Chiltern 100 – Hilliest Sportive Yet

On Sunday 15 July I took part in my hilliest sportive to date when I did the Chiltern 100, which as its name suggests, is a 100 mile bike ride round the Chiltern Hills.  For those of you who don’t know, the Chilterns is a beautiful area of woodland and fields north west of London and quite rightly designated an Area of Outstanding Natural Beauty.  It includes some fantastic estates including Ashridge Estate, the Getty family estate (Wormsley Estate – the starting point of the Brewin Dolphin Ridgeway Rouler this year, see my post in April here) and probably most famously of all, Chequers, the country residence of the Prime Minister which has been in the news about Brexit and the visit to the UK of President Donald Trump.

The ride itself took us passed the Ashridge Estate and was the only time in the ride I stopped to take a photo.  We did pass two entrances to Chequers, however the gates were closed and traffic cones were placed next to the road so I didn’t think it would be a very good idea to stop for a selfie !

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Ashridge House, near Gaddesden Row

As the “Hills” in the Chiltern Hills suggests the area is very hilly!  The Chiltern 100 was advertised as taking us up 10 named hills – take it from me, they could have added a few more names to the hills we did go up, including a climb to the top of Ivinghoe Beacon (part of the National Trust’s Ashridge Estate)!

The route took the participants of the 100 mile route on 2,438 m of climbing or 7,998 feet.  I am sure I could have found an extra 2 feet of elevation to get to 8,000 feet.  My ride time was 6 hours 20 minutes which I am very pleased with considering that the the temperature went above 30 degrees in the full sun.  I think we were lucky that a lot of the ride took place on roads through the stunning woodland which gave some much welcomed shade, although the tree cover may have stopped some GPS units from getting a signal.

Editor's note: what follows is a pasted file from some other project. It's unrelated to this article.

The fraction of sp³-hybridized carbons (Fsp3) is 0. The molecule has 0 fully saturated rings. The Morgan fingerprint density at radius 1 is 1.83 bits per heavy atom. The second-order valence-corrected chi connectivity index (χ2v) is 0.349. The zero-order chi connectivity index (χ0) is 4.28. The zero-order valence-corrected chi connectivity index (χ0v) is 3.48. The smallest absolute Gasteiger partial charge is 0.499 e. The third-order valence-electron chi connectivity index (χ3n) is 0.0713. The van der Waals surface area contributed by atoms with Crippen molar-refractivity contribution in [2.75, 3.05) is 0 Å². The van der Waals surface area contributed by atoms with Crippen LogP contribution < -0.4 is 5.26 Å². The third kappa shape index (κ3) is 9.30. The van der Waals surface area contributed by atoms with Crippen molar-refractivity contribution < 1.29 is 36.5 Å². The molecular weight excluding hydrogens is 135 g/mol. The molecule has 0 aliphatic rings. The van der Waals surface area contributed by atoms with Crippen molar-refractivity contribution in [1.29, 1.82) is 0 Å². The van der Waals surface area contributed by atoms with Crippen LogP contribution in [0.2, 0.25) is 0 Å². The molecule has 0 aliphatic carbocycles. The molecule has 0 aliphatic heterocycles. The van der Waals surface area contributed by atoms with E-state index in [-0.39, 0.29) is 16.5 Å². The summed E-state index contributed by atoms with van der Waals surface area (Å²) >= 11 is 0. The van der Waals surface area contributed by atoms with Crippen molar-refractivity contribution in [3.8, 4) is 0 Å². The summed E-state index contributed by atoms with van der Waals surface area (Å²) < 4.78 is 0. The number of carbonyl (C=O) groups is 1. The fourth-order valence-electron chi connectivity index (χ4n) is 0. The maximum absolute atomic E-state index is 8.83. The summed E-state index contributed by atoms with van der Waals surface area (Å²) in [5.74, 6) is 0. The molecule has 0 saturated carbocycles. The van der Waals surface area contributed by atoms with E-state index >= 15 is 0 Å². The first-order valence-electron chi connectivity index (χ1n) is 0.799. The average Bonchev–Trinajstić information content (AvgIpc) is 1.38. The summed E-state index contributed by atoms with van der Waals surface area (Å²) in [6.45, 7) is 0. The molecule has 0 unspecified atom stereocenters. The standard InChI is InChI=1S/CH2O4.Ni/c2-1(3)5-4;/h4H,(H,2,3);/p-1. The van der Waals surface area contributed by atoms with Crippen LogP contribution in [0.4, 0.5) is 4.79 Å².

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View south from the top of Bledlow Ridge (taken on Saturday)

I went on a ride on Saturday up some of the hills (including Whiteleaf, a climb local to my mother’s home) and my GPS said I had stopped moving at some points on the climbs when I definitely hadn’t stopped to walk.  I changed the settings on Sunday to avoid the annoying beeps! You can see my Chiltern 100 ride in a fly over mode here thanks to a nifty app from Relive Just check out the elevation graphic plus when my heart rate maxes out on a climb!

To put all this into perspective, the Deloitte Ride Across Britain will involve 52,009 feet of climbing.  Fortunately only one day will have more climbing than the Chiltern 100.  The bad news is that is that it is Day 1 going through Devon and Cornwall (or should that really be Cornwall and Devon?) when we do 8,232 feet of climbing.  There is no warm up day on the Deloitte Ride Across Britain.

The good news is that I felt remarkably fresh this morning and think I could have managed another long ride.  In addition, I very much doubt I will be riding as quickly in September (an average speed of 25 kph or just over 15 mph on Sunday) and I hope it will not be quite as hot, although I’d still prefer no rain (or a northerly headwind).  My recovery was also aided by a great sports massage at Agile Therapy in Cardiff – well worth it to get the knots out of tired muscles.

It will be back on the bike tomorrow for an easy session as proper recovery from a big ride is very important at this stage of training.  I’d hate to pick up an injury now with seven weeks to go.

As a reminder, I’m not doing the Deloitte Ride across Britain purely for my own benefit and fun (although I am fully funding the ride).  I am trying to raise lots of money for Dementia UK, a charity that provides support to families caring for someone with dementia.  Dementia UK does not fund research (unlike other dementia charities) but focusses purely on the “here and now”.  Have a look at my post on 26 June for my personal reasons for supporting Dementia UK.  My running total is now around £2,200 which is fantastic although there is always scope for more donations – reaching my target doesn’t mean I will not accept more donations (I may increase the target a little bit)!.  You can support me via my Virgin Money Giving page here